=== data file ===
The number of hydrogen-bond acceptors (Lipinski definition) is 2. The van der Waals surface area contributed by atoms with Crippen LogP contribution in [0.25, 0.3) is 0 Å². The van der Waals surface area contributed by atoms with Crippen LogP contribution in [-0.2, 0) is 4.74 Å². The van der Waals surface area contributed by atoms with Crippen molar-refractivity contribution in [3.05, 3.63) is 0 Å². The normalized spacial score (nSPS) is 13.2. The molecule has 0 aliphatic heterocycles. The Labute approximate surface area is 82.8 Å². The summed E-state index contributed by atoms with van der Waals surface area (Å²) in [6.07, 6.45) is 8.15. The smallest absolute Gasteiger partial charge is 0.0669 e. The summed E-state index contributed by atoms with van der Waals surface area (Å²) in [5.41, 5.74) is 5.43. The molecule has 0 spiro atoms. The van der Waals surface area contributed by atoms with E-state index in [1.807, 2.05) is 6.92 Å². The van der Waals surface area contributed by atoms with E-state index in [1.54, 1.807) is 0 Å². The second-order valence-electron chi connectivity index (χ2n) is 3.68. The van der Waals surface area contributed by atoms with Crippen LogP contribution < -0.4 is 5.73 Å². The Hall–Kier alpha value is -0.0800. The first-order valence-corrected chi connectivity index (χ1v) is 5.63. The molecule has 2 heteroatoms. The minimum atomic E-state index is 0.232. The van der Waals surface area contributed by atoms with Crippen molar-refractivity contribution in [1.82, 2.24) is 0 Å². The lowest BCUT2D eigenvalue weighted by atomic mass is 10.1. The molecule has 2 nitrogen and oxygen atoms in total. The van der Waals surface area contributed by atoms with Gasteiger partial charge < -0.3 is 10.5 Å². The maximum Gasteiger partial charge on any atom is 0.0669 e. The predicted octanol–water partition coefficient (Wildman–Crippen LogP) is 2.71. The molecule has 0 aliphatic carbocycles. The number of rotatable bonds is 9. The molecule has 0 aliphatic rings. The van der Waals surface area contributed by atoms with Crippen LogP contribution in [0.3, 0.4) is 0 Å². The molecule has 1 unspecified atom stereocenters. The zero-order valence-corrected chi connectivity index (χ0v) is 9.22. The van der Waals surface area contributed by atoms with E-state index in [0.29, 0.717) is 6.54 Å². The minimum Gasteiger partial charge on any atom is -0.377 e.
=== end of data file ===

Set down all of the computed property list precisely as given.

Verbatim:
The number of hydrogen-bond acceptors (Lipinski definition) is 2. The van der Waals surface area contributed by atoms with Crippen LogP contribution in [0.25, 0.3) is 0 Å². The van der Waals surface area contributed by atoms with Crippen LogP contribution in [-0.2, 0) is 4.74 Å². The van der Waals surface area contributed by atoms with Crippen molar-refractivity contribution in [3.05, 3.63) is 0 Å². The normalized spacial score (nSPS) is 13.2. The molecule has 0 aliphatic heterocycles. The Labute approximate surface area is 82.8 Å². The summed E-state index contributed by atoms with van der Waals surface area (Å²) in [6.07, 6.45) is 8.15. The smallest absolute Gasteiger partial charge is 0.0669 e. The summed E-state index contributed by atoms with van der Waals surface area (Å²) in [5.41, 5.74) is 5.43. The molecule has 0 spiro atoms. The van der Waals surface area contributed by atoms with E-state index in [1.807, 2.05) is 6.92 Å². The van der Waals surface area contributed by atoms with E-state index in [1.54, 1.807) is 0 Å². The second-order valence-electron chi connectivity index (χ2n) is 3.68. The van der Waals surface area contributed by atoms with Crippen LogP contribution < -0.4 is 5.73 Å². The Hall–Kier alpha value is -0.0800. The first-order valence-corrected chi connectivity index (χ1v) is 5.63. The molecule has 2 heteroatoms. The minimum atomic E-state index is 0.232. The van der Waals surface area contributed by atoms with Crippen molar-refractivity contribution in [1.82, 2.24) is 0 Å². The lowest BCUT2D eigenvalue weighted by atomic mass is 10.1. The molecule has 2 nitrogen and oxygen atoms in total. The van der Waals surface area contributed by atoms with Gasteiger partial charge < -0.3 is 10.5 Å². The maximum Gasteiger partial charge on any atom is 0.0669 e. The predicted octanol–water partition coefficient (Wildman–Crippen LogP) is 2.71. The molecule has 0 aliphatic carbocycles. The number of rotatable bonds is 9. The molecule has 0 aliphatic rings. The van der Waals surface area contributed by atoms with Crippen LogP contribution in [0.3, 0.4) is 0 Å². The molecule has 1 unspecified atom stereocenters. The zero-order valence-corrected chi connectivity index (χ0v) is 9.22. The van der Waals surface area contributed by atoms with E-state index in [0.29, 0.717) is 6.54 Å². The minimum Gasteiger partial charge on any atom is -0.377 e.